As soon as crews arrived at the scene, a massive blue pipe was laid out to syphon the water immersing the main access shaft, and additional motor pumps were deployed to pump out the water. The Prime Ministry's Disaster and Emergency Management Authority (AFAD) oversaw the coordination of the search and rescue crews. In a written statement, AFAD said 420 people were at the scene for the search and rescue mission. An advanced motor pump -- called an octopus for its multiple drainage pipes -- arrived at the mine yesterday. The octopus can syphon out 8,500 liters of water per minute and can be extended as low as 60 meters. Yıldız said about 10,000 tons of water has accumulated in the area where the miners are trapped.
He said what they needed most urgently was a fast discharge of water. "Every passing moment is against us, and our hopes are fading with every passing hour. Unfortunately, the water level is above the spot where [the workers] are located," he said.
Yıldız and other ministers dismissed reporters' questions about the possible cause of the incident and said authorities are focused on rescue efforts.
Yıldız said divers attempted to comb the water, but the visibility was "not even one meter," and divers had to turn back. "They could not manage to dive any further, otherwise, their lives would be in danger," he said. The minister also averted questions about when the water could be drained out entirely. "We don't know when, but I can say that the water levels have receded. Still, it won't be an easy task," he said.
Elvan said water combined with sludge posed a challenge to siphoning out the water, and pipes were occasionally clogged, although they replaced them with new ones in time. "All relevant agencies mobilized their efforts, but it is difficult to work underground. You cannot put all motor pumps at the same time and at the same location as the mine shaft is too narrow," he said.
A few hours after the accident, an official from Has Şekerler, the company running the Ermenek mine, told Turkish media that workers could only hold out for two or three hours, as they were only equipped with oxygen masks.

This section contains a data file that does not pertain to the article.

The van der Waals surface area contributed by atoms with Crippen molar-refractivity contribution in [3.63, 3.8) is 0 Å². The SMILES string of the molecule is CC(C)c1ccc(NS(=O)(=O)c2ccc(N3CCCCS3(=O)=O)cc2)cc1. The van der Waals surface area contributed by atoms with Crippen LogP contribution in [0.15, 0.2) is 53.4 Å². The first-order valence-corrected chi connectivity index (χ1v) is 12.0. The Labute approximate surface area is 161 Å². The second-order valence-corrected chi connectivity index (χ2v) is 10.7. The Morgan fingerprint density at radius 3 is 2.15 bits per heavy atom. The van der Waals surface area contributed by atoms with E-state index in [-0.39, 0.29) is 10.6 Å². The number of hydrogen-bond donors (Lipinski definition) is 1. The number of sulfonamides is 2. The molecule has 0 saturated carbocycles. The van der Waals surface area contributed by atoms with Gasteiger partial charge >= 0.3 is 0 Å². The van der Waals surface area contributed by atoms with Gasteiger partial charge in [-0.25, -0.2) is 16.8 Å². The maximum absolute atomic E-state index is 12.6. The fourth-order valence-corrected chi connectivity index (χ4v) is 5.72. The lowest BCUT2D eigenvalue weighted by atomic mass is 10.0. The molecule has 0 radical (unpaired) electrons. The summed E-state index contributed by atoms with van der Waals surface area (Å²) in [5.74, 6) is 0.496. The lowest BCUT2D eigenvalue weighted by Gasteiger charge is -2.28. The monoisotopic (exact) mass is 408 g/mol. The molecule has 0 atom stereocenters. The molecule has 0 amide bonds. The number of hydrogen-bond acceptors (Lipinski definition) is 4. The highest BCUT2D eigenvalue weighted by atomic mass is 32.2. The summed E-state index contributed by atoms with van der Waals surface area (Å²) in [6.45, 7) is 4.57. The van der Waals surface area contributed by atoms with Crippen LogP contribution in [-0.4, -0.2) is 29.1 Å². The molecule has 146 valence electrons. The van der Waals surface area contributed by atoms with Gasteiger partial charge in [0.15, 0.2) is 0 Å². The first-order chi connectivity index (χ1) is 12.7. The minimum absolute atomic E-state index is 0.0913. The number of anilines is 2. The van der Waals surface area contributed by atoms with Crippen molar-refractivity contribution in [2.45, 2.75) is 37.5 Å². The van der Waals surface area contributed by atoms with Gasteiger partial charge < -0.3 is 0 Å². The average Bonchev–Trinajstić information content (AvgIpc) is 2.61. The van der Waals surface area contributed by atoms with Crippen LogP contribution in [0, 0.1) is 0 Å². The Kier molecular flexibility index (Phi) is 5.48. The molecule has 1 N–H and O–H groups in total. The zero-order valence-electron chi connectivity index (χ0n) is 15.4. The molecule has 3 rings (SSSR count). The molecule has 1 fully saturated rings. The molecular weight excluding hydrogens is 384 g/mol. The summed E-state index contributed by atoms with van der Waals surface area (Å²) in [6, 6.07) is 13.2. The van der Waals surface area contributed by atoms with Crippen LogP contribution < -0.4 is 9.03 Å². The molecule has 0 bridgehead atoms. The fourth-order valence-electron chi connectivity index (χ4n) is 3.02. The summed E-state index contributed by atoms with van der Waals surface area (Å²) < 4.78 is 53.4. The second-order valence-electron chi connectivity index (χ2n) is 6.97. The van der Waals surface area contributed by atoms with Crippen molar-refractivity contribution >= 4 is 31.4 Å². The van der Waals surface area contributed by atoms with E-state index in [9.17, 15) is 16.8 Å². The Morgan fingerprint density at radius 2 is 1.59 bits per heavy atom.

The Ministry of Labor and Social Security overseeing the inspection of mines had announced that the mine was last inspected in June, and inspectors handed down fines to company owners due to eight separate cases of safety negligence. The mine was shut down for three months after the inspection, and the company was allowed to reopen it after those shortcomings were addressed. In September, the mine owner shut it down again after a new law in favor of miners was implemented, complaining that the law increased the operating costs. Yet, it was reopened again earlier this month.
The lack of safety in mines has been under scrutiny in Turkey,
Last month, the government implemented a new regulation that requires mines to deploy measures to ensure the safety of workers in case of an accident. The regulation obliges mining companies to provide a safe passage in case of a collapse, methane gas explosion or any other industrial accident. If the mines are not geographically suitable to provide a gateway, they will be required to place oxygen mask stations between galleries and exits to the surface.